Release Date: March 13, 2015
Director: Jaume Collet-Serra
Writer: Brad Ingelsby
Cast: Liam Neeson, Ed Harris, Joel Kinnaman, Boyd Holbrook, Bruce McGill, Genesis Rodriguez, Vincent D’Onofrio, Lois Smith, Common, Beau Knapp, Patricia Kalember, Daniel Stewart Sherman, James Martinez, Radivoje Bukvic, Tony Naumovski, Lisa Branch
MPAA Rating: R
Runtime: 114 minutes
Production Company: Warner Brothers, 20th Century Fox, Energy Entertainment, Vertigo Entertainment
Genre: Action, Crime, Drama
What seemed to be just another Liam Neeson film actually turned out to be much more. I think this guy can keep doing his thing forever, and I’m all for it. I didn’t pay attention to the director (Jaume Collet-Serra) until the credits rolled, and then I realized why the film is so surprisingly good. He’s directed a number of great films, and half of them star Mr. Neeson.
I admit Liam Neeson seems to often play the same role, but in the end that doesn’t matter. What matters is the entertainment factor he brings to each role. Though typecast, he still has enough talent to change the flavor just a bit, and turns up the intensity when necessary. Unless a film is of my favorite genre, it’s not too often that I volunteer for multiple viewings; but the way this chess game is set up makes me want more, and also the chance to witness other viewers’ reactions.
From the previews, the film seems very predictable, and at times it is, but that’s not a negative. I knew where the story was going (the previews make it obvious), but the way we get there is interesting. Collet-Serra does an excellent job of setting up all the chess pieces to play out in the right order.
From a visual standpoint, the film is like a game of connect the dots. It is a very peculiar way to get you engaged in the story. Initially, some of the camera movements are quite jarring, but a few moments later they give the film levity. I know the stakes, and the world that is created is corrupt and believable.
I’m sure that is the point, but Jimmy Conlon (Neeson) is my favorite character. He is a man without fear, with nothing to lose. He is an honest man, who blames nobody but himself. He comes across as mentally drained from all the sins of his past. You’d think you should not root for the crooked, bad guy, but sometimes you just can’t help it. He now has a decent heart, although in the past it was darker than a black hole. You feel a bit of respect for Conlon because of his demeanor and his willingness to turn over a new leaf. We’re not quite sure if he is a victim of circumstance or just a malicious man with no remorse. But we do see what motivates him, and that’s his family.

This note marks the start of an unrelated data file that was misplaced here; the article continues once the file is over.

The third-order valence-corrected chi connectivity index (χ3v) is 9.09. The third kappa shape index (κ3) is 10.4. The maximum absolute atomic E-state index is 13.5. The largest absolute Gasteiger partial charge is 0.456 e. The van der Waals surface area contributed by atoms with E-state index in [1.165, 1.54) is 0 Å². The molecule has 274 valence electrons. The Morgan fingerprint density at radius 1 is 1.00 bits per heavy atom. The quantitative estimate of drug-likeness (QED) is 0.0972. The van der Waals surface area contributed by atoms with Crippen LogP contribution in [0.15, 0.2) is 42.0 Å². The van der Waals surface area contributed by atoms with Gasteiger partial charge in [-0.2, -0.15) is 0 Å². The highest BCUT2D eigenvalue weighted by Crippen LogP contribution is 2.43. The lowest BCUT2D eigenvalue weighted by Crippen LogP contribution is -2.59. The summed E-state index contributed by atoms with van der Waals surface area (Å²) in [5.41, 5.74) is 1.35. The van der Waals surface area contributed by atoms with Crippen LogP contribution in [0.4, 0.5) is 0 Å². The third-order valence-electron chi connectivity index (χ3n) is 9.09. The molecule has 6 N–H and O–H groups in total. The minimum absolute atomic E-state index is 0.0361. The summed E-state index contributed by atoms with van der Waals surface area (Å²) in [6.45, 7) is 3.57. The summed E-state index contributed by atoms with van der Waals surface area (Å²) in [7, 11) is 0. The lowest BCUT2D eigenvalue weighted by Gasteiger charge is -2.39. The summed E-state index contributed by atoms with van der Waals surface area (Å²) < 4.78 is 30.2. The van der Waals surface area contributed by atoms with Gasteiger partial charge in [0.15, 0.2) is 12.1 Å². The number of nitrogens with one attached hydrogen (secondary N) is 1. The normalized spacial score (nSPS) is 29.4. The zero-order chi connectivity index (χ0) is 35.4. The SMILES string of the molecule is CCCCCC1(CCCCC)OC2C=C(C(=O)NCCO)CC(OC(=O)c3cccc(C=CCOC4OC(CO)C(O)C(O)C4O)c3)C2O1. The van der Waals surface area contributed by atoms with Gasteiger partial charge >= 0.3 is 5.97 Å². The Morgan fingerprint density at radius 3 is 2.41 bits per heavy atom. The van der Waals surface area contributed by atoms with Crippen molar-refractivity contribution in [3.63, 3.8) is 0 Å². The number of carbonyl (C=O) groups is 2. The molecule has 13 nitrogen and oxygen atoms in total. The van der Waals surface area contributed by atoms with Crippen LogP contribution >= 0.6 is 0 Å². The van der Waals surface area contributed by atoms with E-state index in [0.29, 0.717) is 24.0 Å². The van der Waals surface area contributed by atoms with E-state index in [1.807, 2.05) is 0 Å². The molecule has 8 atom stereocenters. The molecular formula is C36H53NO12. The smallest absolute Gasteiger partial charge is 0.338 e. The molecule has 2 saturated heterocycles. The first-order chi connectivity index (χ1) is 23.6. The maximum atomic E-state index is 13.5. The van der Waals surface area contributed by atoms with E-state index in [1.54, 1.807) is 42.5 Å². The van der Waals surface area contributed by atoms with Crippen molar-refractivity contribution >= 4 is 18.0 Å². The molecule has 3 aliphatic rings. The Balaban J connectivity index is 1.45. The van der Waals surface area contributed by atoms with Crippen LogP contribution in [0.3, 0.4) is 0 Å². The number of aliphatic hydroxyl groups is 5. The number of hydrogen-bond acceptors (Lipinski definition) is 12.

Neeson is surrounded by a well-rounded cast. Ed Harris is a decent adversary and has the right bravado when needed. Common adapts to a role I’ve never seen him play before. The rest of the cast is great too and the characters have relevance, which makes you care about the outcome of their stories. There is even a nice cameo that couldn’t have come at a better time.
Some characters are experts, while others are just street thugs who can fight. But something more than just karate chops and training brings it all together. It is the passion of the characters, and the clash of wills that decides who wants victory more, that is enticing.
The action is great, but I wouldn’t call it an action film. Yes there are punches, kicks and bullets flying around, but I’d call Run All Night a chase thriller. I mean come on, look at the title. The execution isn’t perfect, but for the most part it is great. At times, a car chase has some sloppy editing which makes it hard to follow. Sometimes, an assassin does something epic and this is followed by a dumb WTF moment. Running through a stairwell with a laser pistol and night vision goggles isn’t the best idea when trying to be discrete. Though these are minor mishaps that don’t need too much focus, they are noticeable.
It is an entertaining film to say the least and it blew my expectations, which were quite low, out of the water. Once scene set up the inevitable, with promises to deliver, but did want more. For a second, frustration begins to erupt with the possibility of a premature ending.
A face-off with another character could’ve been grander. It is misleading, and the final confrontation does have the theater cheering a bit. I couldn’t be happier with the way the film ends, and I feel some characters get their shot at redemption. As I said earlier, the film does start out like a refreshed game of connect-the-dots, and in the end you’re smiling with the final product.
It’s an amazing experience to know how a film will end without knowing exactly how it will end, and still finding pleasure in viewing it. That just goes to the writing, and tying up all the loose ends. Run All Night makes me anticipate the next Liam Neeson film.